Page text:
Some cosplayers make statements with their cosplay. "Crossplay" is a term used to describe a cosplayer who dresses up as a character of a different gender. "Many female cosplayers find the act of dressing and embodying a male character empowering," Theresa Winge, a professor at Michigan State, told CNN. "Male characters often include opportunities to wear clothing not afforded to many female characters, not to mention the weapons."

In the cosplay world, there are varying degrees of devotion, too. Some people will just put on a mask they purchase from a store, while others make their costumes by hand and really get into character. A large number of cosplayers see cosplay as a type of performance art, and some design custom costumes that take days or weeks to build. The latter usually compete in cosplay competitions.

Wait, there are cosplay competitions?

At comic conventions, there's usually a costume competition and party of some sort. Cosplayers who enter the competition model their costumes in front of an audience and a panel of judges, in hopes of winning prizes (sometimes cash) for their costume/cosplay. At San Diego Comic-Con, the annual cosplay contest is called the Masquerade and recognizes cosplayers in categories like Best in Show, Best Original Design, Best Workmanship, and Best Young Fan.

Some people have made a career out of cosplaying. For example, cosplayers who are looking for jobs in costume design may start by showing off their skill at cosplay events. Yaya Han, a costume designer and cosplay legend, parlayed her success on the cosplay circuit into regular public appearances and is now starring in her own comic. Han and a handful of other talented cosplayers were also featured on Syfy's Heroes of Cosplay reality show.

Has there ever been anything controversial or scandalous about cosplay?

Yup. What you have to keep in mind about cosplay is that the source material mainly comes from comic books and movies. And the representation of women in that source material hasn't always been realistic or body-positive. Despite hard work from authors and creators like Kelly Sue DeConnick who are pushing for changes in the depiction of women characters, in comics those women characters tend to be scantily clad. They command unrealistic body proportions, and they are often depicted in overtly sexual poses.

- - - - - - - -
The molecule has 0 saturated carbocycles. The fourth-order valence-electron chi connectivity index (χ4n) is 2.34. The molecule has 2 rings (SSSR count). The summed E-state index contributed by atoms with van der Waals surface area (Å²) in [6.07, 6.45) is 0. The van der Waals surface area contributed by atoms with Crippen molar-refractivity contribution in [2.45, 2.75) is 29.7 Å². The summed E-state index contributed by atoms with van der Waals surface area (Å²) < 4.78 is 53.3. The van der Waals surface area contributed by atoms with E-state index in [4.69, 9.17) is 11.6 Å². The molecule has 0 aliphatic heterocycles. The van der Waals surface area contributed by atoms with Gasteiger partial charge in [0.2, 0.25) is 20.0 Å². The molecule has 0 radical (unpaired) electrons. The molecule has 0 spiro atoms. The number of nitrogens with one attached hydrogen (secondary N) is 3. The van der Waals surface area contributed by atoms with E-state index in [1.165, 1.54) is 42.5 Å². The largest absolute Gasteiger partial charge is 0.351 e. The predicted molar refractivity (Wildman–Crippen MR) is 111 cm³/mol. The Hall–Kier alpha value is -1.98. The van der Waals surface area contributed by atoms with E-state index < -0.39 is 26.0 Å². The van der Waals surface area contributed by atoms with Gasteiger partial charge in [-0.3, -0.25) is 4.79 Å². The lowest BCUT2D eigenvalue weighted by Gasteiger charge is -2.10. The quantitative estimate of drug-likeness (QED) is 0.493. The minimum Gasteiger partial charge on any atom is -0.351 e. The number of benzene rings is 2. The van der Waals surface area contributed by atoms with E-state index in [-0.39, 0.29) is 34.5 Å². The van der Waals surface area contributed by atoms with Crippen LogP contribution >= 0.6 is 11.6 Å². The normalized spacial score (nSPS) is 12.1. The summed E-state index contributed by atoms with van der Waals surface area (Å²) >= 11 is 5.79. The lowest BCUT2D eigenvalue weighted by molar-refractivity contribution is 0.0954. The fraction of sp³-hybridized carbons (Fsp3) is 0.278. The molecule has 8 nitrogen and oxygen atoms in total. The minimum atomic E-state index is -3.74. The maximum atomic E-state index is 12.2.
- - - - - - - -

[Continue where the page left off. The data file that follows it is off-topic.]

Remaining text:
Women who want to cosplay as women characters can find that aspect daunting. And while the depiction of male superheroes can be as unrealistic as that of female superheroes, it's reflected and received in cosplay much differently.

Women cosplayers are sometimes bullied for their weight. And there are even some mean-spirited cosplay websites that fat-shame and post pictures of heavier cosplayers under categories like "fatties" or "too fat to cosplay."

There's also a growing problem of harassment at comic conventions. The Mary Sue, a site that focuses on women in geek or nerd culture and science, has documented cases of alleged harassment at comic conventions and pushed for more protection for cosplayers. And there are cosplayers who say they are bullied because of the color of their skin or their sexuality.

While there is some good news — the "Cosplayers against bullying" movement is gaining in popularity, and conventions like Emerald City Comicon employ a zero-tolerance harassment policy — some of the bullying/harassment that happens in the world of cosplay is just really ugly, a major downer when you consider that a lot of people are cosplaying to have fun.

How do I get into cosplay?

Attending a comic convention might be a good place to start. Also, it's guaranteed that there will be some amazing costumes on display at San Diego Comic-Con this week. If you live anywhere nearby, head downtown to see who might wander past.